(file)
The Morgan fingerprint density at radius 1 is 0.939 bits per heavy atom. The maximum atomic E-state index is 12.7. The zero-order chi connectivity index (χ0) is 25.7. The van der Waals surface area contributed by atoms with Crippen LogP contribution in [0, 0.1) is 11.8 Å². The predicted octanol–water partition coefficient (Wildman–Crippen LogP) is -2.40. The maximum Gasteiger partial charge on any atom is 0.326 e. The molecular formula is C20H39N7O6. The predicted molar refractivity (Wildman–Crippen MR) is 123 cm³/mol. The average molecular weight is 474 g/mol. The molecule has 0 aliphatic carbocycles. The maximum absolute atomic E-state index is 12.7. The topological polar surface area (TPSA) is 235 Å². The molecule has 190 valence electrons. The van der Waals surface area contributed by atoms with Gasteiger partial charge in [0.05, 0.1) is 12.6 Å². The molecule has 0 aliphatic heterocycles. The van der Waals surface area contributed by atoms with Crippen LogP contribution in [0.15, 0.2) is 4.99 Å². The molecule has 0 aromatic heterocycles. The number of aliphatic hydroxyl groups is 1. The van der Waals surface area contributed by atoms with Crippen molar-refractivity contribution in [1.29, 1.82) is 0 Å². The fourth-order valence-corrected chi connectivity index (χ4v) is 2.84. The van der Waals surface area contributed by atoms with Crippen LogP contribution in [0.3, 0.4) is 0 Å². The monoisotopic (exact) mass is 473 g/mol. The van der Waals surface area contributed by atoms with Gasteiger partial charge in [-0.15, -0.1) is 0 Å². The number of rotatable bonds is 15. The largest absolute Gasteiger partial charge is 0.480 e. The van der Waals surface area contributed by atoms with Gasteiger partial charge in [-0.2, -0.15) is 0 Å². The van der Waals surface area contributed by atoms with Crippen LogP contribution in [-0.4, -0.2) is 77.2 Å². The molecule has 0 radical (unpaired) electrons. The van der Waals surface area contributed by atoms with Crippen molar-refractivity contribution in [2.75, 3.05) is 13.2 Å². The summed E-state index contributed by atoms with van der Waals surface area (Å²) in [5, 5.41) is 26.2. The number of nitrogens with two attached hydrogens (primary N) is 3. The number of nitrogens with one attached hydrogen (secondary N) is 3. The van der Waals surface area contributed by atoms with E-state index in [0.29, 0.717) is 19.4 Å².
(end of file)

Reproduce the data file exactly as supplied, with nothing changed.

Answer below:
The Morgan fingerprint density at radius 1 is 0.939 bits per heavy atom. The maximum atomic E-state index is 12.7. The zero-order chi connectivity index (χ0) is 25.7. The van der Waals surface area contributed by atoms with Crippen LogP contribution in [0, 0.1) is 11.8 Å². The predicted octanol–water partition coefficient (Wildman–Crippen LogP) is -2.40. The maximum Gasteiger partial charge on any atom is 0.326 e. The molecular formula is C20H39N7O6. The predicted molar refractivity (Wildman–Crippen MR) is 123 cm³/mol. The average molecular weight is 474 g/mol. The molecule has 0 aliphatic carbocycles. The maximum absolute atomic E-state index is 12.7. The topological polar surface area (TPSA) is 235 Å². The molecule has 190 valence electrons. The van der Waals surface area contributed by atoms with Gasteiger partial charge in [0.05, 0.1) is 12.6 Å². The molecule has 0 aliphatic heterocycles. The van der Waals surface area contributed by atoms with Crippen LogP contribution in [0.15, 0.2) is 4.99 Å². The molecule has 0 aromatic heterocycles. The number of aliphatic hydroxyl groups is 1. The van der Waals surface area contributed by atoms with Crippen molar-refractivity contribution in [1.29, 1.82) is 0 Å². The fourth-order valence-corrected chi connectivity index (χ4v) is 2.84. The van der Waals surface area contributed by atoms with Crippen LogP contribution in [0.3, 0.4) is 0 Å². The monoisotopic (exact) mass is 473 g/mol. The van der Waals surface area contributed by atoms with Gasteiger partial charge in [-0.15, -0.1) is 0 Å². The number of rotatable bonds is 15. The largest absolute Gasteiger partial charge is 0.480 e. The van der Waals surface area contributed by atoms with Gasteiger partial charge in [-0.2, -0.15) is 0 Å². The van der Waals surface area contributed by atoms with Crippen LogP contribution in [-0.4, -0.2) is 77.2 Å². The molecule has 0 radical (unpaired) electrons. The van der Waals surface area contributed by atoms with Crippen molar-refractivity contribution in [2.75, 3.05) is 13.2 Å². The summed E-state index contributed by atoms with van der Waals surface area (Å²) in [5, 5.41) is 26.2. The number of nitrogens with two attached hydrogens (primary N) is 3. The number of nitrogens with one attached hydrogen (secondary N) is 3. The van der Waals surface area contributed by atoms with E-state index in [0.29, 0.717) is 19.4 Å².